Climate action projects span solar roof installations on three City properties and deployment of $300,000 of air quality sensor equipment in the Texan city.
The Dallas City Council has approved projects to advance the City’s Comprehensive Environmental Climate Action Plan (CECAP) goals.
A $1m project proposed by the Building Services Department will involve installing solar panels at three City facilities while the purchase of more than $300,000 of air quality sensor equipment was also approved.
The solar panels will be installed at the Fretz Park Recreation Centre, Dallas West Branch Library and the Pleasant Oaks Recreation Centre. Total energy generated from these three solar projects is estimated to be 15,722,481 kWh and would offset approximately 12,282 tons of carbon dioxide over 25 years.
“As Dallas celebrates Earth Day this month, Wednesday’s actions by the City Council show R E A L investment that is responsible, equitable, accountable and legitimate in support of our ambitious CECAP, which has made Dallas a leader and national model for sustainability,” said city manager TC Broadnax.
“This decision demonstrates the City’s commitment to combatting climate change and realising a healthier and more sustainable environment, particularly for our underserved communities”
The city council reports that this project will reduce approximately 57 per cent of the total energy currently used by the three facilities. The City is entering into a contract with Ameresco for installation of the panels.
“This city council vote is another step in the right direction of reducing the carbon footprint of City facilities,” said Building Services interim director John Johnson. “By continuing to engage in projects that increase our facilities’ utilisation of renewable energy, the City’s goals of carbon neutrality will be closer to reality.”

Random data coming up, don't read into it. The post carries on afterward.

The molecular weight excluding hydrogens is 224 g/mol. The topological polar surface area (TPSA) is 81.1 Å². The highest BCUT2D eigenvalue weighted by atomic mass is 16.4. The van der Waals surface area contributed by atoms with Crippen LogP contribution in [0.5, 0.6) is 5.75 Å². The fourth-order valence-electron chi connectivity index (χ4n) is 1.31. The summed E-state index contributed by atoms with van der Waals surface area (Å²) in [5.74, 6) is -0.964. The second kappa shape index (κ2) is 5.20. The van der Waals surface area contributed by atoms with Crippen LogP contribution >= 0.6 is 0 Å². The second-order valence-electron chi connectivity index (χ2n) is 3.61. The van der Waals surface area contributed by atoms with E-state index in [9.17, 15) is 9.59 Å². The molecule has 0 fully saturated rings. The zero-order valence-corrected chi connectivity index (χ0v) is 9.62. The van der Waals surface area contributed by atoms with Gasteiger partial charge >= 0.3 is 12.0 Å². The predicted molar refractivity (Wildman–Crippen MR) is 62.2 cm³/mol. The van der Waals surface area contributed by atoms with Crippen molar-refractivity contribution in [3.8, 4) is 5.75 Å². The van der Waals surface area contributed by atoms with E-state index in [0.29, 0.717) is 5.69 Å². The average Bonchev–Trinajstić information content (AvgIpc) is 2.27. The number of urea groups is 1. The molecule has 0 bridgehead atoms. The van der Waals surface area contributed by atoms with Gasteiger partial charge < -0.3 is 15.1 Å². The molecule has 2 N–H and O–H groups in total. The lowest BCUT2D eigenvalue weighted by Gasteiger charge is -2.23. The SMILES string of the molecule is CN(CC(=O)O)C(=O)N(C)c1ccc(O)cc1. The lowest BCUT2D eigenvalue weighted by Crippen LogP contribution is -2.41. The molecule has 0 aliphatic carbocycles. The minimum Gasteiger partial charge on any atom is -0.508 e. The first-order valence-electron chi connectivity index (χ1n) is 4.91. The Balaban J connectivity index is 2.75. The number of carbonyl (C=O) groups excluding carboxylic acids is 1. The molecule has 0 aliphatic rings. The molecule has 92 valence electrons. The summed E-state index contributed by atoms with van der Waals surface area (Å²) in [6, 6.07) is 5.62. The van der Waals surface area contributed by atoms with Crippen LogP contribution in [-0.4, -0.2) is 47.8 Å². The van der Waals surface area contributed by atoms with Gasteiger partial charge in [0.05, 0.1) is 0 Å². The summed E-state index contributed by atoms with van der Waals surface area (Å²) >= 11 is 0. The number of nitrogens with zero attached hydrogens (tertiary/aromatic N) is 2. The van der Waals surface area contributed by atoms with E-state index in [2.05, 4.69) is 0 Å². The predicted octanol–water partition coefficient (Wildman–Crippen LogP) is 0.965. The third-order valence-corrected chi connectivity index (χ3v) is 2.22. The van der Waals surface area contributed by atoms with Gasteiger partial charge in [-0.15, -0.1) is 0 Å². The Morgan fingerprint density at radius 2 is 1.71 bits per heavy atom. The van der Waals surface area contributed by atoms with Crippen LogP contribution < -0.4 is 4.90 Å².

”The Dallas City Council’s investments in these enhancements to City-owned facilities will result in significant and measurable progress toward our CECAP goals,” said Office of Environmental Quality and Sustainability (OEQS) director Carlos Evans. “This decision demonstrates the City’s commitment to combatting climate change and realising a healthier and more sustainable environment, particularly for our underserved communities.”
OEQS’ CECAP was passed unanimously by the city council in 2020 after a robust and inclusive community outreach and engagement effort. The plan outlines specific actions the city can take to reduce greenhouse gas emissions and improve environmental quality in every zip code within the city.